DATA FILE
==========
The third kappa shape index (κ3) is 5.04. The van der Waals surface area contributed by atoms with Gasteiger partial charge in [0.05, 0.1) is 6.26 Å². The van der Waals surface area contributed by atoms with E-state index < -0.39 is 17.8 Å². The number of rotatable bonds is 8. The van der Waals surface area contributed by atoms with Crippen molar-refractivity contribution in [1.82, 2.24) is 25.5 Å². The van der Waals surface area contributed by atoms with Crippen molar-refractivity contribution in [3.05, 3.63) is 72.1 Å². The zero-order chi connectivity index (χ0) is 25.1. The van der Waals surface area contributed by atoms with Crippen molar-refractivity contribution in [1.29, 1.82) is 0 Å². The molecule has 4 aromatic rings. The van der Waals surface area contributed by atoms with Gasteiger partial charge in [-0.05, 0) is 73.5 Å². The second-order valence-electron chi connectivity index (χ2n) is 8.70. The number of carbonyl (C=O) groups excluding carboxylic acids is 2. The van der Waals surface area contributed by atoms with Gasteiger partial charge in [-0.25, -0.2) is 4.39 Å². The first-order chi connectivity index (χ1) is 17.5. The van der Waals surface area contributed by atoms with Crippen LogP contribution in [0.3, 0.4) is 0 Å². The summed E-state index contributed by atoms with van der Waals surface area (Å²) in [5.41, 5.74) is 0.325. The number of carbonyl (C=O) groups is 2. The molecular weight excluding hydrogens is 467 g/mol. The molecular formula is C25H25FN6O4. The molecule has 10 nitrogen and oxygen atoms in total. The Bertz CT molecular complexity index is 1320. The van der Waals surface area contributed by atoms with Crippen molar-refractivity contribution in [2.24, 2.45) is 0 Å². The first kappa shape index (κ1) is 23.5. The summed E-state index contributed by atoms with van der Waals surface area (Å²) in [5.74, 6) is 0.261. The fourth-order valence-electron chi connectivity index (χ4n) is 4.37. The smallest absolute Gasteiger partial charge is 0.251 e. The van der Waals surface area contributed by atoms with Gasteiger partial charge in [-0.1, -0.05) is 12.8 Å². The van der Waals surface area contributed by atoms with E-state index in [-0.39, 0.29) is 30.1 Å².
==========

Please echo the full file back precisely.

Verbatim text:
The third kappa shape index (κ3) is 5.04. The van der Waals surface area contributed by atoms with Gasteiger partial charge in [0.05, 0.1) is 6.26 Å². The van der Waals surface area contributed by atoms with E-state index < -0.39 is 17.8 Å². The number of rotatable bonds is 8. The van der Waals surface area contributed by atoms with Crippen molar-refractivity contribution in [1.82, 2.24) is 25.5 Å². The van der Waals surface area contributed by atoms with Crippen molar-refractivity contribution in [3.05, 3.63) is 72.1 Å². The zero-order chi connectivity index (χ0) is 25.1. The van der Waals surface area contributed by atoms with Crippen molar-refractivity contribution in [1.29, 1.82) is 0 Å². The molecule has 4 aromatic rings. The van der Waals surface area contributed by atoms with Gasteiger partial charge in [-0.05, 0) is 73.5 Å². The second-order valence-electron chi connectivity index (χ2n) is 8.70. The number of carbonyl (C=O) groups excluding carboxylic acids is 2. The van der Waals surface area contributed by atoms with Gasteiger partial charge in [-0.25, -0.2) is 4.39 Å². The first-order chi connectivity index (χ1) is 17.5. The van der Waals surface area contributed by atoms with Crippen LogP contribution in [0.3, 0.4) is 0 Å². The summed E-state index contributed by atoms with van der Waals surface area (Å²) in [5.41, 5.74) is 0.325. The number of carbonyl (C=O) groups is 2. The molecular weight excluding hydrogens is 467 g/mol. The molecular formula is C25H25FN6O4. The molecule has 10 nitrogen and oxygen atoms in total. The Bertz CT molecular complexity index is 1320. The van der Waals surface area contributed by atoms with Crippen molar-refractivity contribution in [2.24, 2.45) is 0 Å². The first kappa shape index (κ1) is 23.5. The summed E-state index contributed by atoms with van der Waals surface area (Å²) in [5.74, 6) is 0.261. The fourth-order valence-electron chi connectivity index (χ4n) is 4.37. The smallest absolute Gasteiger partial charge is 0.251 e. The van der Waals surface area contributed by atoms with Gasteiger partial charge in [-0.1, -0.05) is 12.8 Å². The van der Waals surface area contributed by atoms with E-state index in [-0.39, 0.29) is 30.1 Å².